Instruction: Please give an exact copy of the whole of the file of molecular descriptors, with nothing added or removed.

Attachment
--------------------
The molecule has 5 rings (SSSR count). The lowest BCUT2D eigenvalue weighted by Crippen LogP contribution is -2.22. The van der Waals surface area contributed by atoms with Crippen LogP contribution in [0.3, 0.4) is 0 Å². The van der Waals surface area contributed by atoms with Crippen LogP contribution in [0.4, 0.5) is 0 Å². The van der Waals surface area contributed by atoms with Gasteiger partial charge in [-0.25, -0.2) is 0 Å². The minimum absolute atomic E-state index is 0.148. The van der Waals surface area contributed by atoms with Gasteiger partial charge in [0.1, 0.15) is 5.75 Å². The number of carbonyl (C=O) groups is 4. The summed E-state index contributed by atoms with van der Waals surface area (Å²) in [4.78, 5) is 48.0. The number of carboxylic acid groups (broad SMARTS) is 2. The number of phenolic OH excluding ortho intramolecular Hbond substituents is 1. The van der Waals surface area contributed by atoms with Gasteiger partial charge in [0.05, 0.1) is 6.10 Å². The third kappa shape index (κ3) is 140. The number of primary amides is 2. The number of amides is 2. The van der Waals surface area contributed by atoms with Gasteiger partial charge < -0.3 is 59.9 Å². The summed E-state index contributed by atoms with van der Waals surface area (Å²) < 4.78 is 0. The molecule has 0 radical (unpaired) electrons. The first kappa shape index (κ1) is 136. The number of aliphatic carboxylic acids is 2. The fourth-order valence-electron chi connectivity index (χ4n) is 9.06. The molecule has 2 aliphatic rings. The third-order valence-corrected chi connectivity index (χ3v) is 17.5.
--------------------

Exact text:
The molecule has 5 rings (SSSR count). The lowest BCUT2D eigenvalue weighted by Crippen LogP contribution is -2.22. The van der Waals surface area contributed by atoms with Crippen LogP contribution in [0.3, 0.4) is 0 Å². The van der Waals surface area contributed by atoms with Crippen LogP contribution in [0.4, 0.5) is 0 Å². The van der Waals surface area contributed by atoms with Gasteiger partial charge in [-0.25, -0.2) is 0 Å². The minimum absolute atomic E-state index is 0.148. The van der Waals surface area contributed by atoms with Gasteiger partial charge in [0.1, 0.15) is 5.75 Å². The number of carbonyl (C=O) groups is 4. The summed E-state index contributed by atoms with van der Waals surface area (Å²) in [4.78, 5) is 48.0. The number of carboxylic acid groups (broad SMARTS) is 2. The number of phenolic OH excluding ortho intramolecular Hbond substituents is 1. The van der Waals surface area contributed by atoms with Gasteiger partial charge in [0.05, 0.1) is 6.10 Å². The third kappa shape index (κ3) is 140. The number of primary amides is 2. The number of amides is 2. The van der Waals surface area contributed by atoms with Gasteiger partial charge < -0.3 is 59.9 Å². The summed E-state index contributed by atoms with van der Waals surface area (Å²) < 4.78 is 0. The molecule has 0 radical (unpaired) electrons. The first kappa shape index (κ1) is 136. The number of aliphatic carboxylic acids is 2. The fourth-order valence-electron chi connectivity index (χ4n) is 9.06. The molecule has 2 aliphatic rings. The third-order valence-corrected chi connectivity index (χ3v) is 17.5.